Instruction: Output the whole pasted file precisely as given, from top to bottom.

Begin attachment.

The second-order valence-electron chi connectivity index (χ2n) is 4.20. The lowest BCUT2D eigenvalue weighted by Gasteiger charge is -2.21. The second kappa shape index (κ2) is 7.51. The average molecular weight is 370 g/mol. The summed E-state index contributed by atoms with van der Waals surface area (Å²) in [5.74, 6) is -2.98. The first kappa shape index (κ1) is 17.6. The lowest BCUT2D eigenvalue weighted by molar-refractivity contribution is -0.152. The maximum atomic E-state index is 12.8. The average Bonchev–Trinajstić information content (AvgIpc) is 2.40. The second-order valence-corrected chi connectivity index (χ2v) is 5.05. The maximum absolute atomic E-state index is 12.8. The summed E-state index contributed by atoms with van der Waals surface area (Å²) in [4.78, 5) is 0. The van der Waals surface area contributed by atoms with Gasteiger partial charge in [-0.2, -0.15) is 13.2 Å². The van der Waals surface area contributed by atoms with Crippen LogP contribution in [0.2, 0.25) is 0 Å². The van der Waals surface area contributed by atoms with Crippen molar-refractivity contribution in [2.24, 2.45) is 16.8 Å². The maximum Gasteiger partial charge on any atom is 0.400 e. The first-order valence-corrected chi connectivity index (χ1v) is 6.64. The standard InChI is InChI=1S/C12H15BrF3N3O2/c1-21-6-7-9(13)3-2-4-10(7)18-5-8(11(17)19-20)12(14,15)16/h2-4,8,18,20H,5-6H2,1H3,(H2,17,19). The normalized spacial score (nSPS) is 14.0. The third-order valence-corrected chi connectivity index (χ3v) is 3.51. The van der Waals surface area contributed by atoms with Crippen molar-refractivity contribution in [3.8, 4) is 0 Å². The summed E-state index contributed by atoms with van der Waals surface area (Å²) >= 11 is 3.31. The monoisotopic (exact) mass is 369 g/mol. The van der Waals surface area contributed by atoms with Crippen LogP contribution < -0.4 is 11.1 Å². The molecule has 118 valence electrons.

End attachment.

The second-order valence-electron chi connectivity index (χ2n) is 4.20. The lowest BCUT2D eigenvalue weighted by Gasteiger charge is -2.21. The second kappa shape index (κ2) is 7.51. The average molecular weight is 370 g/mol. The summed E-state index contributed by atoms with van der Waals surface area (Å²) in [5.74, 6) is -2.98. The first kappa shape index (κ1) is 17.6. The lowest BCUT2D eigenvalue weighted by molar-refractivity contribution is -0.152. The maximum atomic E-state index is 12.8. The average Bonchev–Trinajstić information content (AvgIpc) is 2.40. The second-order valence-corrected chi connectivity index (χ2v) is 5.05. The maximum absolute atomic E-state index is 12.8. The summed E-state index contributed by atoms with van der Waals surface area (Å²) in [4.78, 5) is 0. The van der Waals surface area contributed by atoms with Gasteiger partial charge in [-0.2, -0.15) is 13.2 Å². The van der Waals surface area contributed by atoms with Crippen LogP contribution in [0.2, 0.25) is 0 Å². The van der Waals surface area contributed by atoms with Crippen molar-refractivity contribution in [2.24, 2.45) is 16.8 Å². The maximum Gasteiger partial charge on any atom is 0.400 e. The first-order valence-corrected chi connectivity index (χ1v) is 6.64. The standard InChI is InChI=1S/C12H15BrF3N3O2/c1-21-6-7-9(13)3-2-4-10(7)18-5-8(11(17)19-20)12(14,15)16/h2-4,8,18,20H,5-6H2,1H3,(H2,17,19). The normalized spacial score (nSPS) is 14.0. The third-order valence-corrected chi connectivity index (χ3v) is 3.51. The van der Waals surface area contributed by atoms with Crippen molar-refractivity contribution in [3.8, 4) is 0 Å². The summed E-state index contributed by atoms with van der Waals surface area (Å²) >= 11 is 3.31. The monoisotopic (exact) mass is 369 g/mol. The van der Waals surface area contributed by atoms with Crippen LogP contribution < -0.4 is 11.1 Å². The molecule has 118 valence electrons.